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Morocco Tries to Stem Flow of Drugs, Migrants to Europe


February 1993

Morocco, a crossroads in the smuggling of contraband since antiquity, is now trying to crack down on the copious flow of drugs and immigrants into Europe (William Drozdiak, "Morocco Bars Smugglers' Gate to Europe: Good Relations With EC Nations Sought by Cracking Down on Flow of Drugs, Migrants," Washington Post, 1/24/93, A20).

The crackdown follows an increase in smuggling from what the Washington Post's William Drozdiak termed a "flow ... into a flood." European nations found the level of smuggling intolerable, according to Drozdiak. Morocco has a long Atlantic Ocean coastline, (close to Spain and Portugal) and its Mediterranean coast is 800 miles west and south of Marseille, France and Sardinia, Italy.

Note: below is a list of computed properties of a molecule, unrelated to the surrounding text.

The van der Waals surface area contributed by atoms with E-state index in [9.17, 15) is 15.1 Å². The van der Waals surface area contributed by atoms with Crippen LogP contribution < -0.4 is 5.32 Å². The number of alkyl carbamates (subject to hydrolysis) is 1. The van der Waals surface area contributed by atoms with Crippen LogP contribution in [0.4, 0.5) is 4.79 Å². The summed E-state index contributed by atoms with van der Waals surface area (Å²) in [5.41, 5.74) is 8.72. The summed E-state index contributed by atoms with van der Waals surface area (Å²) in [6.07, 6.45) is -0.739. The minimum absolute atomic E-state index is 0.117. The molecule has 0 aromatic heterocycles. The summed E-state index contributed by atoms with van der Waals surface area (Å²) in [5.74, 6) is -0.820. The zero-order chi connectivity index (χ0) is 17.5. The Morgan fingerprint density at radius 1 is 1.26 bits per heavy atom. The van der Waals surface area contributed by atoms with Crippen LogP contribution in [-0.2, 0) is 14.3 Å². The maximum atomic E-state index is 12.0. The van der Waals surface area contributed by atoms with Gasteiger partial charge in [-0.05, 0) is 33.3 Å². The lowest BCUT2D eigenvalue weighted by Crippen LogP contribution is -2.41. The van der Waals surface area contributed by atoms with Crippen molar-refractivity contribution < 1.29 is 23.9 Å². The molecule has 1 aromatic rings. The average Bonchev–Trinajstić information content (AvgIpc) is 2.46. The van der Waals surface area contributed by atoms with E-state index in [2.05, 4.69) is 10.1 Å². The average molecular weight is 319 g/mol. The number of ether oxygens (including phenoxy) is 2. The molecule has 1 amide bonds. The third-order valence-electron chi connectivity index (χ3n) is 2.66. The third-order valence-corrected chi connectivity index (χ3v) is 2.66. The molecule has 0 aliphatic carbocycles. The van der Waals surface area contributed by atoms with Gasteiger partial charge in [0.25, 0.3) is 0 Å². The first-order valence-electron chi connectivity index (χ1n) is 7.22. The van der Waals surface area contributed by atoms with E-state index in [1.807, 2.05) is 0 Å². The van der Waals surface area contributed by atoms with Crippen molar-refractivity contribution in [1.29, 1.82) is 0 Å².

The contraband includes not only the centuries-old trade in hashish cultivated in Morocco's Rif mountains, but a growing flow of Colombian cocaine and thousands of immigrants pushed by drought and poverty to flee Africa into Europe.

Since the crackdown instituted by Moroccan King Hassan II, round-the-clock sea and air patrols were established, suspect customs agents were replaced by soldiers, and 400 politicians suspected of colluding with smugglers were forced out of local elections. The crackdown is seriously impacting Morocco's economy, according to interior minister Driss Basri.

Foreign criminal syndicates have been uprooted, Basri said, including those linked to Colombian drug smugglers and the Spanish and Italian mafias. He estimates that the livelihoods of 3 million Moroccans will be affected, and sees the most difficult problem as finding a substitute for the traditional hashish commerce of the Rif Mountains, which now encompasses 75,000 acres.